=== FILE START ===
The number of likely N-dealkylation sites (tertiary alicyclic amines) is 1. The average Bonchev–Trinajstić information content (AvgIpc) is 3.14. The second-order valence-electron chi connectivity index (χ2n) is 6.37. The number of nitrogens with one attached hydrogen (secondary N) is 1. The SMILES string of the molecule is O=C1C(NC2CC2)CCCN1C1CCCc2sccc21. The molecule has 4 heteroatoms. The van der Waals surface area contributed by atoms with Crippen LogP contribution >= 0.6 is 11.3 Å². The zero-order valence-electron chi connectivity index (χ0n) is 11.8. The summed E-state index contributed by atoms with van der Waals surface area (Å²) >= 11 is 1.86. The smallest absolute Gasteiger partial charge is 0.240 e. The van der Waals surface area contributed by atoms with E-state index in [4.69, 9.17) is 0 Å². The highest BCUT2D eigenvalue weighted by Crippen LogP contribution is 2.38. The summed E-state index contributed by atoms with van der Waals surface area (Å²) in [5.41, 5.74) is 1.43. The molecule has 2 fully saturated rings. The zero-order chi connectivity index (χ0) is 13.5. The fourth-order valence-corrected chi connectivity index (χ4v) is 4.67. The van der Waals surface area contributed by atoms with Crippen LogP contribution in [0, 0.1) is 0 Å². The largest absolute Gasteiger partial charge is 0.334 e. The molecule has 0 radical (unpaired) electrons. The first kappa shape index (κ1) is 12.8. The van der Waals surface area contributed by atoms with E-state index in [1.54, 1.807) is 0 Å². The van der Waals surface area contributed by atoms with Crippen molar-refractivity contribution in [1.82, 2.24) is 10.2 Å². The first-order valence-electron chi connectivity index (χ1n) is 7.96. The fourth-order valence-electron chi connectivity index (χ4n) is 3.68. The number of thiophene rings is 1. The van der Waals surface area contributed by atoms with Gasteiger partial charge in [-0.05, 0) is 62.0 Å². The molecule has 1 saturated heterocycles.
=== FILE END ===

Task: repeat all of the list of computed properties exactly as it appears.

The number of likely N-dealkylation sites (tertiary alicyclic amines) is 1. The average Bonchev–Trinajstić information content (AvgIpc) is 3.14. The second-order valence-electron chi connectivity index (χ2n) is 6.37. The number of nitrogens with one attached hydrogen (secondary N) is 1. The SMILES string of the molecule is O=C1C(NC2CC2)CCCN1C1CCCc2sccc21. The molecule has 4 heteroatoms. The van der Waals surface area contributed by atoms with Crippen LogP contribution >= 0.6 is 11.3 Å². The zero-order valence-electron chi connectivity index (χ0n) is 11.8. The summed E-state index contributed by atoms with van der Waals surface area (Å²) >= 11 is 1.86. The smallest absolute Gasteiger partial charge is 0.240 e. The van der Waals surface area contributed by atoms with E-state index in [4.69, 9.17) is 0 Å². The highest BCUT2D eigenvalue weighted by Crippen LogP contribution is 2.38. The summed E-state index contributed by atoms with van der Waals surface area (Å²) in [5.41, 5.74) is 1.43. The molecule has 2 fully saturated rings. The zero-order chi connectivity index (χ0) is 13.5. The fourth-order valence-corrected chi connectivity index (χ4v) is 4.67. The van der Waals surface area contributed by atoms with Crippen LogP contribution in [0, 0.1) is 0 Å². The largest absolute Gasteiger partial charge is 0.334 e. The molecule has 0 radical (unpaired) electrons. The first kappa shape index (κ1) is 12.8. The van der Waals surface area contributed by atoms with E-state index in [1.54, 1.807) is 0 Å². The van der Waals surface area contributed by atoms with Crippen molar-refractivity contribution in [1.82, 2.24) is 10.2 Å². The first-order valence-electron chi connectivity index (χ1n) is 7.96. The fourth-order valence-electron chi connectivity index (χ4n) is 3.68. The number of thiophene rings is 1. The van der Waals surface area contributed by atoms with Gasteiger partial charge in [-0.05, 0) is 62.0 Å². The molecule has 1 saturated heterocycles.